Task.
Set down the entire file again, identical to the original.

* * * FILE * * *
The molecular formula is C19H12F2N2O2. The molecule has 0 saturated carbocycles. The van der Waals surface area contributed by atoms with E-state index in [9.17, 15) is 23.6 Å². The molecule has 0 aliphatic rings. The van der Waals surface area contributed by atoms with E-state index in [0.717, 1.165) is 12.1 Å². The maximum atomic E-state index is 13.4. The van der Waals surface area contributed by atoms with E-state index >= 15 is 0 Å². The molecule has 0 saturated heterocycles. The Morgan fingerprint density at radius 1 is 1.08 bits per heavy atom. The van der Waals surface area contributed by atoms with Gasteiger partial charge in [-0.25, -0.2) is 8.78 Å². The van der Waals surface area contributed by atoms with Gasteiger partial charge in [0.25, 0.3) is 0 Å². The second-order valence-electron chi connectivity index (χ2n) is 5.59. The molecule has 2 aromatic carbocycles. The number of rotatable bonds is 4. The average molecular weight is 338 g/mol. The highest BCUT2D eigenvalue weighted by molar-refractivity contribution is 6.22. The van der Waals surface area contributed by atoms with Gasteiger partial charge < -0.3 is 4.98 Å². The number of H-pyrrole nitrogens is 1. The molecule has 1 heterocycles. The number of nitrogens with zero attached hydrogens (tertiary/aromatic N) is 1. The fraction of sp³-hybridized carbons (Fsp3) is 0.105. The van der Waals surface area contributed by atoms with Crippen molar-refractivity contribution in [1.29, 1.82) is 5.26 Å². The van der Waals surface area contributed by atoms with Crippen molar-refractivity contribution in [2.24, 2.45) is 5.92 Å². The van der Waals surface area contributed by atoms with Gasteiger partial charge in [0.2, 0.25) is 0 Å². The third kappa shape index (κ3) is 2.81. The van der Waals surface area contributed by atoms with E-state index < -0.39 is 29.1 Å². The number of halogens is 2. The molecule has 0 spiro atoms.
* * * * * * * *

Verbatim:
The molecular formula is C19H12F2N2O2. The molecule has 0 saturated carbocycles. The van der Waals surface area contributed by atoms with E-state index in [9.17, 15) is 23.6 Å². The molecule has 0 aliphatic rings. The van der Waals surface area contributed by atoms with E-state index in [0.717, 1.165) is 12.1 Å². The maximum atomic E-state index is 13.4. The van der Waals surface area contributed by atoms with E-state index >= 15 is 0 Å². The molecule has 0 saturated heterocycles. The Morgan fingerprint density at radius 1 is 1.08 bits per heavy atom. The van der Waals surface area contributed by atoms with Gasteiger partial charge in [-0.25, -0.2) is 8.78 Å². The van der Waals surface area contributed by atoms with Gasteiger partial charge in [0.25, 0.3) is 0 Å². The second-order valence-electron chi connectivity index (χ2n) is 5.59. The molecule has 2 aromatic carbocycles. The number of rotatable bonds is 4. The average molecular weight is 338 g/mol. The highest BCUT2D eigenvalue weighted by molar-refractivity contribution is 6.22. The van der Waals surface area contributed by atoms with Gasteiger partial charge < -0.3 is 4.98 Å². The number of H-pyrrole nitrogens is 1. The molecule has 1 heterocycles. The number of nitrogens with zero attached hydrogens (tertiary/aromatic N) is 1. The fraction of sp³-hybridized carbons (Fsp3) is 0.105. The van der Waals surface area contributed by atoms with Crippen molar-refractivity contribution in [1.29, 1.82) is 5.26 Å². The van der Waals surface area contributed by atoms with Crippen molar-refractivity contribution in [2.24, 2.45) is 5.92 Å². The van der Waals surface area contributed by atoms with Gasteiger partial charge in [0.2, 0.25) is 0 Å². The third kappa shape index (κ3) is 2.81. The van der Waals surface area contributed by atoms with E-state index < -0.39 is 29.1 Å². The number of halogens is 2. The molecule has 0 spiro atoms.